By Nikayla Goddard, September 9 2020—
The Scholar Strike taking place on Sept. 9 and 10 is a Canadian movement encouraging universities to pause teaching and administrative duties to protest anti-Black, racist and colonial police brutality in the U.S., Canada and elsewhere, as well as encourage universities to implement teach-ins and educational workshops.
The official Scholar Strike website cites that this day of protest originated in the U.S from a tweet by Dr. Anthea Butler who, inspired by the striking WNBA and NBA players, put out a call for a similar labour action from academics.
The website says, “As Canadian scholars we cannot ignore the anti-Black and anti-Indigenous police brutality and violence that continue to destroy the lives of Black, Indigenous and racialized peoples. Many of the Black, Indigenous and racialized academics who work in Canadian universities are precariously employed; hired on only part-time or short-term contracts. The few that have been hired into full-time faculty and staff positions have found it difficult to remain in those jobs, they have either been fired or laid off because of institutional racism and other forms of violence in the university.”
University of Calgary president Ed McCauley released a statement in response to the Scholar Strike, stating that the university “strongly condemns anti-Black racism, anti-Indigenous racism and racism in all forms.”
“One of the key roles of a university is to have difficult conversations and fearlessly tackle big issues for the betterment of all. Research is not done in a vacuum and learning is in service of change,” reads the statement. “Teaching, learning and a commitment to act have always been tied. […] Faculty and students may choose to participate in September 9 and 10 events. In the coming weeks and months, the University will be hosting a series of conversations and workshops on this topic. These workshops underpin a stronger university action plan under development by Dr. Malinda Smith, our Vice-Provost (Equity, Diversity and Inclusion), and Dr. Michael Hart, our Vice-Provost (Indigenous Engagement). We encourage active participation in these conversations.”
The invitation to participate in the Scholar Strike and the upcoming workshops speaks to the Scholar Strike’s belief that “Statements of solidarity, while important, are not enough. We must commit ourselves as scholars, artists, writers, poets, designers and researchers to actively ending all forms of racist, carceral, institutional and systemic forms of violence.”
Students’ Union president Frank Finley provided the following statement in response to the Scholar Strike:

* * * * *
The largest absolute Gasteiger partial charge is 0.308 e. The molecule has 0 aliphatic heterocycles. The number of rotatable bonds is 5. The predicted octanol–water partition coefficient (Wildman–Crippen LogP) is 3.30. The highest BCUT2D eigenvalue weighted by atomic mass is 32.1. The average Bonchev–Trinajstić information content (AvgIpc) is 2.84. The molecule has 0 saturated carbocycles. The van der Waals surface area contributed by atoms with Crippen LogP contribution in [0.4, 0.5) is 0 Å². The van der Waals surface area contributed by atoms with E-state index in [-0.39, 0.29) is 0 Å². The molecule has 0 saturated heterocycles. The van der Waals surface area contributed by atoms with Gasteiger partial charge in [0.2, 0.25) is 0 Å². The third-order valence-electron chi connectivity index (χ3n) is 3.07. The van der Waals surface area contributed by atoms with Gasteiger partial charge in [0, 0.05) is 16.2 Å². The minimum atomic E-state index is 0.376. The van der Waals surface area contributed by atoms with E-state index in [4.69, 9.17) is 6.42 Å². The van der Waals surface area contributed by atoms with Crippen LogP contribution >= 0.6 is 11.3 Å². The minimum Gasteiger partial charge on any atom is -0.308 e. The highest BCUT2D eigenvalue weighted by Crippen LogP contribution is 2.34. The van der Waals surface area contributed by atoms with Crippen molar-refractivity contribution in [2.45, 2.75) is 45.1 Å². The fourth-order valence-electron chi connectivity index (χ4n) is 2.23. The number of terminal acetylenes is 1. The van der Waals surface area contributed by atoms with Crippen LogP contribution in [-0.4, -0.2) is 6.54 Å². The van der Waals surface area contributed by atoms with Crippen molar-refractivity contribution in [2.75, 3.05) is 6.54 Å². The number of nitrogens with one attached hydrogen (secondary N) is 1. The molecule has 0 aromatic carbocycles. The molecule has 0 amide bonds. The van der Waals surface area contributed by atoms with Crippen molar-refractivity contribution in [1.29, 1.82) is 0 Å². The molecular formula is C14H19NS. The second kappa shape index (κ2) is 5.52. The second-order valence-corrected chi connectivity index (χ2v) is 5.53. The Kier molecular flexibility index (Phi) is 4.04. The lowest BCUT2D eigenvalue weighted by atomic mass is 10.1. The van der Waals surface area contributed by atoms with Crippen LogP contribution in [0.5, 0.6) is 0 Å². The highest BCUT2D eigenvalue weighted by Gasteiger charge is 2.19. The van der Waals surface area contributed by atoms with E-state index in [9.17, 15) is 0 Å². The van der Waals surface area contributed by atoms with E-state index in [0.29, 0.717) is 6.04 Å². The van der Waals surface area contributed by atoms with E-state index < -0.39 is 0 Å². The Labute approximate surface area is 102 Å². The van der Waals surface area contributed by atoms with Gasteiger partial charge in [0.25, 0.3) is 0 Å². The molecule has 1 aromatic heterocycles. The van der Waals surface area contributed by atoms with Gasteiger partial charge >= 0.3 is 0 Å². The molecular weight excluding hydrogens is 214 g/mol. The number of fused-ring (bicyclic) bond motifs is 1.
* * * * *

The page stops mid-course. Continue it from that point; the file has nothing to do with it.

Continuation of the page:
“We strongly support those who choose to participate in the upcoming scholar strike. Teach-ins of the 1960s played an important role in igniting student activism, and we encourage students to inform themselves and actively commit to ending all forms of racism, systemic and institutional discrimination, and violence.”
The Graduate Students’ Association (GSA) president Tanille Shandro provided the following written statement as well:
“The GSA stands against anti-Black racism in all forms. Through training and education, we are working to ensure that the GSA is a welcoming space for all graduate students and can be counted on to stand with our members to break down systemic oppression in our community. Anti-oppression of BIPOC and LGBTQ2S+ communities has become a priority for the GSA and we are keeping the conversation going on a weekly basis to ensure that this value becomes ingrained in the organization. On September 9 and 10, a Scholar Strike is planned across Canada to protest anti-Black, racist and colonial police brutality in the U.S., Canada and elsewhere. In their call to action, Scholar Strike Canada has presented a number of ways that academics can act in support of this initiative. The GSA team will take part in viewing the public digital teach-ins at https://scholarstrikecanada.ca/ over these two days and we encourage our members to consider how they too can engage with this protest.”
During these two days, Scholar Strike has several digital teach-ins planned that can be attended online by anyone. Some of these events include Abolition or Death: Confronting Police Forces in Canada; Gender, Colonialism and Anti-Black Police Racist Violence; Indigenous Responses to Black Resistance; Black Tax and the Invisible Labour of Black Women in the Academy; Race to Incarcerate in the University, and more. A full schedule of Scholar Strike events can be found on their website.
While there are currently no events listed by U of C’s Office of Equity, Diversity and Inclusion, two relevant listed upcoming UCalgary events and workshops include the Dinos Diversity Panel: Anti-Black Racism in Sport on Sept. 15, and the panel Defunding the Police? What Next on Sept. 17, which will focus on a “reimagined police force [that] could lead to better outcomes and help to end systemic racism in the justice system.”